Mark: If you are going to sell, again, it's up to you, probably you should do that to an extent, but you have to be careful as well that your business isn't sold until it's sold and if no one buys it and you mess up the trust with your customers and then suddenly like the next month you lose like massive amount of subscribers, than everyone stops buying, then you're suddenly in this downward trend and it's a bad thing for your company. It's a bad thing for the sales as well, so you know, there is certainly a balance to be thought about there. I think more than that, more than trying to sort of skew the numbers is just it's something you should always be thinking about, if you are not making, if there is areas which you can quickly boost or quickly increase revenue, you need to be asking yourself why aren't they already like at a good rate, what am I not doing there that I should perhaps be doing in my business, am I sending enough email promos out, am I monetizing as much as I could be or should be, have I tried these channels, or these offers, you know. So yeah, you can definitely experiment a lot more there. And that can help improve things.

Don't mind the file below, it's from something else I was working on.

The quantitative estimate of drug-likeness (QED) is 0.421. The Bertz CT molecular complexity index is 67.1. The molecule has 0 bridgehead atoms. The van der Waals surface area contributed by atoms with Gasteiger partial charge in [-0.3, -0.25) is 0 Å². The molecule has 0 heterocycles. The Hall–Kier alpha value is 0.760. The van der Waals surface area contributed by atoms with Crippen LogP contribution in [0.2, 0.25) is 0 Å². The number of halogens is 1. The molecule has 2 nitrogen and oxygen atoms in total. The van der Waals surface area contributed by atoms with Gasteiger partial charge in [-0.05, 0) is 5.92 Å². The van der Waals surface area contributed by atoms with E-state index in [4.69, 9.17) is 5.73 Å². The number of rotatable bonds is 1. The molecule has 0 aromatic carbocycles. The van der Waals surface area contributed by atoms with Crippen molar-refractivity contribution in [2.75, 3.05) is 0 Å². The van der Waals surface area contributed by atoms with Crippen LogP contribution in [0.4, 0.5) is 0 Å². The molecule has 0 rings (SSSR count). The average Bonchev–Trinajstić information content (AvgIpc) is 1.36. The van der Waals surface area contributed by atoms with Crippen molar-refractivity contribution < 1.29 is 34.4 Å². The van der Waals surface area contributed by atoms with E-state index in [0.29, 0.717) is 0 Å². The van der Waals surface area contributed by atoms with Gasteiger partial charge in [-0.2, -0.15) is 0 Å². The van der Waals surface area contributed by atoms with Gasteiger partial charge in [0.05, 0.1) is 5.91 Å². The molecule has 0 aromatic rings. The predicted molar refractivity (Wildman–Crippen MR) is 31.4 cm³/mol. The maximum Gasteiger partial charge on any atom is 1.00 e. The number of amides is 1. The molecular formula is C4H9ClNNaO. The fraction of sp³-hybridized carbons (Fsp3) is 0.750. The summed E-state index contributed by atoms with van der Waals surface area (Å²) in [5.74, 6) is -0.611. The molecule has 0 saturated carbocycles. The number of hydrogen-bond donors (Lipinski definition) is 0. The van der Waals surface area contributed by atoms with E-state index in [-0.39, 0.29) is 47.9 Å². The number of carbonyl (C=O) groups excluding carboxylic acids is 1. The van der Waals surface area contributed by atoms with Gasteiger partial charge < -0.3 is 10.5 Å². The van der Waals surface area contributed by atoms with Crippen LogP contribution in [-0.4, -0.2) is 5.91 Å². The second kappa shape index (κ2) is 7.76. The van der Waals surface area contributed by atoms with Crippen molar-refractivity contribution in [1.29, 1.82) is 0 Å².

Gael: Okay. I want to ask like based on fact that it's using like the last three months of revenue, how does seasonality play on that?